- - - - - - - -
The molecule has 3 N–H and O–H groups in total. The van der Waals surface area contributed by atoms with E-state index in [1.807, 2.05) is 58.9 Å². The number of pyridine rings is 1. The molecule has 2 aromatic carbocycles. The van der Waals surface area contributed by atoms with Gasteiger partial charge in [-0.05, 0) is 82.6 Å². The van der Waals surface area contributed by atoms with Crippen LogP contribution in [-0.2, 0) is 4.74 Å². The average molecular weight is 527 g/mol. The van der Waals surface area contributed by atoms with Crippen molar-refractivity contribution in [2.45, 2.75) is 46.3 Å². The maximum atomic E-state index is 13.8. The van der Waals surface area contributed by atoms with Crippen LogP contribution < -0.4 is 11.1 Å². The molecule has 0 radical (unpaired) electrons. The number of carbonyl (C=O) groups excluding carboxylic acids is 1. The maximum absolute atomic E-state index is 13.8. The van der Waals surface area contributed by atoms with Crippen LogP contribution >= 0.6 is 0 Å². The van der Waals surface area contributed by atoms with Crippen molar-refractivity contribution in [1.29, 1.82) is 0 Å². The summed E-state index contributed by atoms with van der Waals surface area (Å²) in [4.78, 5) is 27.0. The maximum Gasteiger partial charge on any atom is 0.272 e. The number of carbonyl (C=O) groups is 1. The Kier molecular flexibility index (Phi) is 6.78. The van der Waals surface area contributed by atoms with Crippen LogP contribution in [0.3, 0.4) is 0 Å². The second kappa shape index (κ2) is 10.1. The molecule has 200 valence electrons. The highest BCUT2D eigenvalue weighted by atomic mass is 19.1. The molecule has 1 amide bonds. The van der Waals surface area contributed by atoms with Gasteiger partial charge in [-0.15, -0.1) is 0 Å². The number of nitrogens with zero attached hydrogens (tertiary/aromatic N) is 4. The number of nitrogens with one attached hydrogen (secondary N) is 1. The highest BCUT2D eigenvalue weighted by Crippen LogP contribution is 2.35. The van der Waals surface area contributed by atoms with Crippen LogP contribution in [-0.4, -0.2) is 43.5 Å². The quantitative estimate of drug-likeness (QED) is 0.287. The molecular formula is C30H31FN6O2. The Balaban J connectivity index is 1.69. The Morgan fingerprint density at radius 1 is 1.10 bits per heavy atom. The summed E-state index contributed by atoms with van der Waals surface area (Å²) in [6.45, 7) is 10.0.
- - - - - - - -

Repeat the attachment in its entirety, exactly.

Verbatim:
The molecule has 3 N–H and O–H groups in total. The van der Waals surface area contributed by atoms with E-state index in [1.807, 2.05) is 58.9 Å². The number of pyridine rings is 1. The molecule has 2 aromatic carbocycles. The van der Waals surface area contributed by atoms with Gasteiger partial charge in [-0.05, 0) is 82.6 Å². The van der Waals surface area contributed by atoms with Crippen LogP contribution in [-0.2, 0) is 4.74 Å². The average molecular weight is 527 g/mol. The van der Waals surface area contributed by atoms with Crippen molar-refractivity contribution in [2.45, 2.75) is 46.3 Å². The maximum atomic E-state index is 13.8. The van der Waals surface area contributed by atoms with Crippen LogP contribution < -0.4 is 11.1 Å². The molecule has 0 radical (unpaired) electrons. The number of carbonyl (C=O) groups excluding carboxylic acids is 1. The maximum absolute atomic E-state index is 13.8. The van der Waals surface area contributed by atoms with Crippen LogP contribution >= 0.6 is 0 Å². The van der Waals surface area contributed by atoms with Crippen molar-refractivity contribution in [1.29, 1.82) is 0 Å². The summed E-state index contributed by atoms with van der Waals surface area (Å²) in [4.78, 5) is 27.0. The maximum Gasteiger partial charge on any atom is 0.272 e. The number of carbonyl (C=O) groups is 1. The Kier molecular flexibility index (Phi) is 6.78. The van der Waals surface area contributed by atoms with Crippen LogP contribution in [0.3, 0.4) is 0 Å². The second kappa shape index (κ2) is 10.1. The molecule has 200 valence electrons. The highest BCUT2D eigenvalue weighted by atomic mass is 19.1. The molecule has 1 amide bonds. The van der Waals surface area contributed by atoms with Gasteiger partial charge in [-0.15, -0.1) is 0 Å². The number of nitrogens with zero attached hydrogens (tertiary/aromatic N) is 4. The number of nitrogens with one attached hydrogen (secondary N) is 1. The highest BCUT2D eigenvalue weighted by Crippen LogP contribution is 2.35. The van der Waals surface area contributed by atoms with Crippen LogP contribution in [-0.4, -0.2) is 43.5 Å². The quantitative estimate of drug-likeness (QED) is 0.287. The molecular formula is C30H31FN6O2. The Balaban J connectivity index is 1.69. The Morgan fingerprint density at radius 1 is 1.10 bits per heavy atom. The summed E-state index contributed by atoms with van der Waals surface area (Å²) in [6.45, 7) is 10.0.